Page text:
The other extreme is an attitude that is more stereotypically male, though from The New York Times Magazine article (i.e. women's narcissim and self-love) that women have a deep urging to say, as well, "I want THIS, sexually, in marriage so I will require this out of my mate." This demanding posture refuses to listen, either patiently or repeatedly, to the instruction, hope and differences of her spouse because her satisfaction is not mutual by one-sided. Demanding one type of sexual encounter without inquiring, as a scholar, into the body and mind's delights of our spouse means we fail to know and therefore to love our mate.
Interestingly, this is how God loves the world. He sacrifices, but so that his own desires will also be fulfilled. In laying down his life in Jesus, he lets us know he’s doing it, not only for our sakes, but for his. He wants the world to be reconciled to himself. We may be confused because of our church clichés and mistakenly think that true love is self-effacing, deny self and all that. But true love desires the best for ourselves too, especially in cooperation with another. This is the dance of the Trinity.
Tasha went on to ask, "Is it possible for a spouse to lust after a marriage partner by simply seeing the other as a means to their own end/happiness?"
Given that lust is a type of covetousness, I would say that whenever a husband or wife uses the other solely as a means to achieve personal gratification (either through demanding or hiding one's own desires), then love is missing in their relationship. I would not, however, call this lust. I would call it covetousness, a craving for something other than the body and soul of another person. So, as I pointed out in the last post, when a woman seeks sex only for the sperm in her husband's body because she craves a baby so deeply, then this woman is coveting her husband's sperm and not enjoying what she does own, namely his body.
Upon reflection and further research, I think a better word for this phenomena would be "baby covetousness" not baby lust.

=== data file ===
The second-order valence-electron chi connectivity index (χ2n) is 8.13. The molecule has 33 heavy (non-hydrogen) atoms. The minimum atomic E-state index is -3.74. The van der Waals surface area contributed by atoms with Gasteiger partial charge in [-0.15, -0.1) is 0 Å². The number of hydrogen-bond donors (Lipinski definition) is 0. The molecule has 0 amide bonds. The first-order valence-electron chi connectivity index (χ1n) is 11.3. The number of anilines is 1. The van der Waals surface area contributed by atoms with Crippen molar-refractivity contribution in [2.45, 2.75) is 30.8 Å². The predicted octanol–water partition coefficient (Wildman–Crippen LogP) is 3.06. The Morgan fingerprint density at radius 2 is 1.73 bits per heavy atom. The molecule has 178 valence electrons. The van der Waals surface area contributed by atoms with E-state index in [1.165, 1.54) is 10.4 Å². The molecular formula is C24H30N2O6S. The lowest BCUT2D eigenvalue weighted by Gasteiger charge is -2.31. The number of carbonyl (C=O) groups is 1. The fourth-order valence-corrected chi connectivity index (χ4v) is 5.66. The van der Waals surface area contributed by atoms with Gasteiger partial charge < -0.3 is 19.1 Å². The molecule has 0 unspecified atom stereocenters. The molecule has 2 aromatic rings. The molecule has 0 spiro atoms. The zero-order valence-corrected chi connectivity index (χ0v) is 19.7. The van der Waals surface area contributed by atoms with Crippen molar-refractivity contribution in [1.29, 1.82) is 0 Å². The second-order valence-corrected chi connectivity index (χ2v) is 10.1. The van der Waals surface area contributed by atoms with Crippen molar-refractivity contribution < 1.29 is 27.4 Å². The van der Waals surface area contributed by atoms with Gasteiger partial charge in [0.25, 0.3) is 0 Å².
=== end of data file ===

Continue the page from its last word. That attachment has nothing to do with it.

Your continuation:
Whenever I desire Dale sexually, even if it's to fulfill a deep sexual craving in me, I am not lusting. Why? because his body formally belongs to me. Paul says it nicely, "The wife does not have authority over her own body but yields it to her husband. In the same way, the husband does not have authority over his own body but yields it to his wife." I Cor 7:4.
Before marriage, his body belongs to him. After marriage, we swap ownership rights to our bodies. I do not believe I can lust for something I know naturally, honorably and properly own.
In chatting with married women after posting my first blog about lust, I asked some, "Can you husband's body turn you on, simply by looking at it?" Every one answered, "Yes."
In fantasizing about a man not our husband women, like men, are tempted to imagine that another body is turning us on, too. Women, like men, must respect the role our eyes play in slipping us down the road of coveting our neighbor's husband.
Here's an idea of what we can do about coveting a man's body, attention, power for ourselves.
A few months back I was lunching with a friend at a local restaurant. We were deep in conversation when I became vaguely aware of a marginally attractive man walk in with a woman and an elderly man and sit across from me. Without missing a beat in my conversation, I glanced up and took him in. He wasn't as attractive (to me) as Dale, of that I could tell immediately. However, he seemed focused and clean and kind--all lovely qualities. And I was drawn to that.